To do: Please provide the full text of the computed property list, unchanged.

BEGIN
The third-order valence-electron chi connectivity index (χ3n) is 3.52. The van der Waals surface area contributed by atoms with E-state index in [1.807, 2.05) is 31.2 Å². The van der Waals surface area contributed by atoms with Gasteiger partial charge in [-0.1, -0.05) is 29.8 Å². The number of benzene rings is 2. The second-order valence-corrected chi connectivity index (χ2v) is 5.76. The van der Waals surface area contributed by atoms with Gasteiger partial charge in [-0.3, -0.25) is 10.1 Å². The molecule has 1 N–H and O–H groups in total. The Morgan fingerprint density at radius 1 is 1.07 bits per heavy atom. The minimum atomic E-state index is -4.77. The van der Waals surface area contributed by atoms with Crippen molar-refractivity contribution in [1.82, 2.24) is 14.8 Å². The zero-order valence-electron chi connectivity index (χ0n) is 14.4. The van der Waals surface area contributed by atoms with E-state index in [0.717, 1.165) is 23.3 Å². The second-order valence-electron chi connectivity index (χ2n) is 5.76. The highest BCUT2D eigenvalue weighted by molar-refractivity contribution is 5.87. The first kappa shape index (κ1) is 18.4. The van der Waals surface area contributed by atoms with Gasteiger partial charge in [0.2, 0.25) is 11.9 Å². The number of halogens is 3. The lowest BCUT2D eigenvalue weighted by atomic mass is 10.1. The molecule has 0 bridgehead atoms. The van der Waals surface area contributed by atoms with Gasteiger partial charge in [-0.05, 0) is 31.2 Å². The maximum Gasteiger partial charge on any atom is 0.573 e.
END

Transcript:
The third-order valence-electron chi connectivity index (χ3n) is 3.52. The van der Waals surface area contributed by atoms with E-state index in [1.807, 2.05) is 31.2 Å². The van der Waals surface area contributed by atoms with Gasteiger partial charge in [-0.1, -0.05) is 29.8 Å². The number of benzene rings is 2. The second-order valence-corrected chi connectivity index (χ2v) is 5.76. The van der Waals surface area contributed by atoms with Gasteiger partial charge in [-0.3, -0.25) is 10.1 Å². The molecule has 1 N–H and O–H groups in total. The Morgan fingerprint density at radius 1 is 1.07 bits per heavy atom. The minimum atomic E-state index is -4.77. The van der Waals surface area contributed by atoms with Crippen molar-refractivity contribution in [1.82, 2.24) is 14.8 Å². The zero-order valence-electron chi connectivity index (χ0n) is 14.4. The van der Waals surface area contributed by atoms with E-state index in [0.717, 1.165) is 23.3 Å². The second-order valence-electron chi connectivity index (χ2n) is 5.76. The highest BCUT2D eigenvalue weighted by molar-refractivity contribution is 5.87. The first kappa shape index (κ1) is 18.4. The van der Waals surface area contributed by atoms with Gasteiger partial charge in [0.2, 0.25) is 11.9 Å². The number of halogens is 3. The lowest BCUT2D eigenvalue weighted by atomic mass is 10.1. The molecule has 0 bridgehead atoms. The van der Waals surface area contributed by atoms with Gasteiger partial charge in [-0.05, 0) is 31.2 Å². The maximum Gasteiger partial charge on any atom is 0.573 e.